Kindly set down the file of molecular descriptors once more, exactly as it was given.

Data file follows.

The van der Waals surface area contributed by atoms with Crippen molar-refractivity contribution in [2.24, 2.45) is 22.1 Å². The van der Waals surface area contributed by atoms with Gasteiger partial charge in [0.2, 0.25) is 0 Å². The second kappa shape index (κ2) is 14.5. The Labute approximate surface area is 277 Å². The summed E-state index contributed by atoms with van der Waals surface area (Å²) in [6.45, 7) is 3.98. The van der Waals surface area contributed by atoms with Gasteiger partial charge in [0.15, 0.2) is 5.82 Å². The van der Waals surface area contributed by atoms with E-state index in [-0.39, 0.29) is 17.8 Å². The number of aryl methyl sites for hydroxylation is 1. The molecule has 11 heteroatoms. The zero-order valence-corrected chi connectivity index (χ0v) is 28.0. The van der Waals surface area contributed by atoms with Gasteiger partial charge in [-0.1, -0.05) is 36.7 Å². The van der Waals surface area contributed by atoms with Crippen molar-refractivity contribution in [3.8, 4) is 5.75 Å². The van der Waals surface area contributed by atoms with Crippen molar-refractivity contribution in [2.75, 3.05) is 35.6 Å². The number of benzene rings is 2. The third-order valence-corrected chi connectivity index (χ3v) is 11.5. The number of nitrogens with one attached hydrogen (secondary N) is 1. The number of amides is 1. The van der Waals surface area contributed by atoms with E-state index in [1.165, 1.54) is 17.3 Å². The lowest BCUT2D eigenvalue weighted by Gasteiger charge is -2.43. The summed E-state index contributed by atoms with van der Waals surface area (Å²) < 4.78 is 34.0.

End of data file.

The van der Waals surface area contributed by atoms with Crippen molar-refractivity contribution in [2.24, 2.45) is 22.1 Å². The van der Waals surface area contributed by atoms with Gasteiger partial charge in [0.2, 0.25) is 0 Å². The second kappa shape index (κ2) is 14.5. The Labute approximate surface area is 277 Å². The summed E-state index contributed by atoms with van der Waals surface area (Å²) in [6.45, 7) is 3.98. The van der Waals surface area contributed by atoms with Gasteiger partial charge in [0.15, 0.2) is 5.82 Å². The van der Waals surface area contributed by atoms with E-state index in [-0.39, 0.29) is 17.8 Å². The number of aryl methyl sites for hydroxylation is 1. The molecule has 11 heteroatoms. The zero-order valence-corrected chi connectivity index (χ0v) is 28.0. The van der Waals surface area contributed by atoms with Gasteiger partial charge in [-0.1, -0.05) is 36.7 Å². The van der Waals surface area contributed by atoms with Crippen molar-refractivity contribution in [3.8, 4) is 5.75 Å². The van der Waals surface area contributed by atoms with Crippen molar-refractivity contribution in [2.75, 3.05) is 35.6 Å². The number of benzene rings is 2. The third-order valence-corrected chi connectivity index (χ3v) is 11.5. The number of nitrogens with one attached hydrogen (secondary N) is 1. The number of amides is 1. The van der Waals surface area contributed by atoms with E-state index in [1.165, 1.54) is 17.3 Å². The lowest BCUT2D eigenvalue weighted by Gasteiger charge is -2.43. The summed E-state index contributed by atoms with van der Waals surface area (Å²) < 4.78 is 34.0.